Featured Image Credit: Brooke L. Bessesen, Gary J. Galbreath/ZooKeys
By Sarah Sharkey
There is a new snake in the sea and its hunting style is terrifying. The new subspecies was found off the coast of Costa Rica. It captures unsuspecting fish by hanging at the surface in a coiled spring-like manner and then striking at the fish below.
This solid yellow sea snake feeds on small fish as they swim beneath it. Also, it only feeds at night. So these poor little fish literally have no idea what is coming for them. The snake is about half a meter long and likes the warm choppy waters found in Golfo Dulce in Costa Rica. The water there can warm up to 90 F and dissolved oxygen is known to fall to anoxic levels. These are harsh conditions for a snake, but this particular snake has evolved well for its environment.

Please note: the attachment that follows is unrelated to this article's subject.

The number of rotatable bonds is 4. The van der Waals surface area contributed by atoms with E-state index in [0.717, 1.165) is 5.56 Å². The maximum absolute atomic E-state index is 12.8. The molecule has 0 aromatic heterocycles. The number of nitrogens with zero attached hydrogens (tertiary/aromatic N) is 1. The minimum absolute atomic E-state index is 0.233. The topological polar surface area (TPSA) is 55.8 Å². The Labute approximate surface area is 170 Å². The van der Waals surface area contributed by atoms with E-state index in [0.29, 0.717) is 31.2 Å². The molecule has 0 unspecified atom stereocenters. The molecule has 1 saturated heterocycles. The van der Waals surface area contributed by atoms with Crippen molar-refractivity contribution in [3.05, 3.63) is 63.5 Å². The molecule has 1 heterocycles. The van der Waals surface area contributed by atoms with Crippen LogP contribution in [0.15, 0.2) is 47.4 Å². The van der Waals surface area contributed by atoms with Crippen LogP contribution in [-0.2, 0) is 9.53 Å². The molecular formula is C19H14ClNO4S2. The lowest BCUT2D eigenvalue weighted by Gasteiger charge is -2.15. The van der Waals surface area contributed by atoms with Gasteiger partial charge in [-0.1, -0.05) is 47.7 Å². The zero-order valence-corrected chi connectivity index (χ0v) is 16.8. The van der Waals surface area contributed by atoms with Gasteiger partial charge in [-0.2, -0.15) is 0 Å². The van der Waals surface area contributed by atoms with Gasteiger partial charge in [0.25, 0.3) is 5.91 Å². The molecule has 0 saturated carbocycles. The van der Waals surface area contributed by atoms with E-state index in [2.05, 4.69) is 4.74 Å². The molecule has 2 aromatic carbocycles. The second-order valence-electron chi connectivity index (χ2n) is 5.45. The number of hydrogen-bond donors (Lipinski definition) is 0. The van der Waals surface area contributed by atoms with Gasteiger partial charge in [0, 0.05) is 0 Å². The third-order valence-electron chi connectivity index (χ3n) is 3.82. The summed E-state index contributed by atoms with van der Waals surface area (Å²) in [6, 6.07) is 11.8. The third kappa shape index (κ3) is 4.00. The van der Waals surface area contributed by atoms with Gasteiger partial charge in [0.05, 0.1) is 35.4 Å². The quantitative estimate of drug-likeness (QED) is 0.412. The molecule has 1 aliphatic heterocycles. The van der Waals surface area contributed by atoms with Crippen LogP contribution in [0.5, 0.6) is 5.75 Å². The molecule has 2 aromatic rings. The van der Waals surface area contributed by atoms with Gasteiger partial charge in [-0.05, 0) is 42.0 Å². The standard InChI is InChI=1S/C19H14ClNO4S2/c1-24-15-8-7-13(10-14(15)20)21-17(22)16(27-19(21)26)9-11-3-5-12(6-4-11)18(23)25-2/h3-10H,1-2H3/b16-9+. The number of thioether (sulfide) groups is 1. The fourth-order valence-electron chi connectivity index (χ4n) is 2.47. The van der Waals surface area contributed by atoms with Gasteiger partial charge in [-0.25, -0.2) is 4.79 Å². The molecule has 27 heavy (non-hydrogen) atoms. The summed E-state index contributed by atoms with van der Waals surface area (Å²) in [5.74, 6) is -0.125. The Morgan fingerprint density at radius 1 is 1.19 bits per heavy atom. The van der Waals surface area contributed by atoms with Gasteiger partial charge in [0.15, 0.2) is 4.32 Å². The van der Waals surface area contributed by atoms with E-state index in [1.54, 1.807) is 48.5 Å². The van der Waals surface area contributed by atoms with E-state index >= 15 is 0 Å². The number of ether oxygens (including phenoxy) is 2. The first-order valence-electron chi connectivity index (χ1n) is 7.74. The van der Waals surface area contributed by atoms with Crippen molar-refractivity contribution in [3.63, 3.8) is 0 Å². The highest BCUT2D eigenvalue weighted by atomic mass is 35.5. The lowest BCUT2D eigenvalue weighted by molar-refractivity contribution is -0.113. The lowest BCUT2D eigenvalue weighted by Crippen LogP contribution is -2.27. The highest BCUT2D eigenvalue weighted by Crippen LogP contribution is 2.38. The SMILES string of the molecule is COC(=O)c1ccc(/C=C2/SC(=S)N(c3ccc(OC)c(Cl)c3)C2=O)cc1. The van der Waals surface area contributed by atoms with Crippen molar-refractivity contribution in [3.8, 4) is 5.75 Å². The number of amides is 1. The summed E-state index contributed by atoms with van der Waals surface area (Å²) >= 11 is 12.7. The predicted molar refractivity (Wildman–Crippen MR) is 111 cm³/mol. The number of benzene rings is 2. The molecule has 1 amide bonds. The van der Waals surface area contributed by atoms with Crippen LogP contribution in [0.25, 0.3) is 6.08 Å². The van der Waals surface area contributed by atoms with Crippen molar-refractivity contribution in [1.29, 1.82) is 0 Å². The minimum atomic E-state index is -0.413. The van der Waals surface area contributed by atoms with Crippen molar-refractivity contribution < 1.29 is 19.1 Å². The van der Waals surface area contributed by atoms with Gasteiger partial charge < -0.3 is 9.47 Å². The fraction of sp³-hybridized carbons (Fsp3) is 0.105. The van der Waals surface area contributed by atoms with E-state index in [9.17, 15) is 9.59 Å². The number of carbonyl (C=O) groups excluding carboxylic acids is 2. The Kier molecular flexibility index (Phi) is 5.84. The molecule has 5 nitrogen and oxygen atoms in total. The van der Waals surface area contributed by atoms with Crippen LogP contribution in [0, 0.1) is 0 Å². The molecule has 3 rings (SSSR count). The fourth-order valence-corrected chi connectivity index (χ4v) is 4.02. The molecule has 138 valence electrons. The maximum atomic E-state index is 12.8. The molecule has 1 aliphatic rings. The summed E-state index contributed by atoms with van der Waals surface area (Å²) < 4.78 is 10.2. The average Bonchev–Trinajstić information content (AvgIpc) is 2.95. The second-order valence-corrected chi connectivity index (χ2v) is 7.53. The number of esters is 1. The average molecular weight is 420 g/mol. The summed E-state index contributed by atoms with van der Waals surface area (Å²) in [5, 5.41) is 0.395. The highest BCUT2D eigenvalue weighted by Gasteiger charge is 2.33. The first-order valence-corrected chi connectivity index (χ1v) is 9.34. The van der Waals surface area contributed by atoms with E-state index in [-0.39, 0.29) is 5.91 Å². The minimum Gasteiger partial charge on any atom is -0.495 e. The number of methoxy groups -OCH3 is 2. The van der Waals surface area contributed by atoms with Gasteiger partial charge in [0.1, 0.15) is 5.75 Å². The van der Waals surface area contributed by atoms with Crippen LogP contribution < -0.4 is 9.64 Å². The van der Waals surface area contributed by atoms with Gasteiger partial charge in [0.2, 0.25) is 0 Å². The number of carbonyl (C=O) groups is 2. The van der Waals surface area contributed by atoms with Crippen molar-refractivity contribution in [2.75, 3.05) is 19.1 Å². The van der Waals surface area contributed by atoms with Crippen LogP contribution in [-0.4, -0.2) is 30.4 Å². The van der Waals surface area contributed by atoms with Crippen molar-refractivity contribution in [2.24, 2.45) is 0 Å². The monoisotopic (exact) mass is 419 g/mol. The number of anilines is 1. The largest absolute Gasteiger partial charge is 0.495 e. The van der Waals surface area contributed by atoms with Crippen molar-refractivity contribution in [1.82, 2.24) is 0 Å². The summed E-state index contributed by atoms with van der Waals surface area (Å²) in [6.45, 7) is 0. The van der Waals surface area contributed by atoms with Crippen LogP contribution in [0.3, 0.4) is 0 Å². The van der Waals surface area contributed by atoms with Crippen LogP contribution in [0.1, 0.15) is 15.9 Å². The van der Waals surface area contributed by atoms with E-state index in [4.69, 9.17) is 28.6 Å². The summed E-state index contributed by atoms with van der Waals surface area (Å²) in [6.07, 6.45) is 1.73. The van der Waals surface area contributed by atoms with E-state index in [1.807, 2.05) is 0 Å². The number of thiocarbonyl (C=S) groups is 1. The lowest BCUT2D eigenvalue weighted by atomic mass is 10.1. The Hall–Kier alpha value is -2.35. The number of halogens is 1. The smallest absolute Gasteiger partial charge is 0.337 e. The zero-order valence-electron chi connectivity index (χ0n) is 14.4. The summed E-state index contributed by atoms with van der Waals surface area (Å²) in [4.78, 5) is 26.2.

For now the sea snake has been designated as a subspecies Hydrophis palturus xanthos. Brooke Bessesen and Gary Galbreath are the two researchers who conducted the analysis on these snakes. They determined that the closest living relative is Hydrophis platurus, which lived about fourteen miles away in cooler waters. The researchers think that this new subspecies may actually be its very own species, but they are happy with the subspecies designation until further research is conducted.
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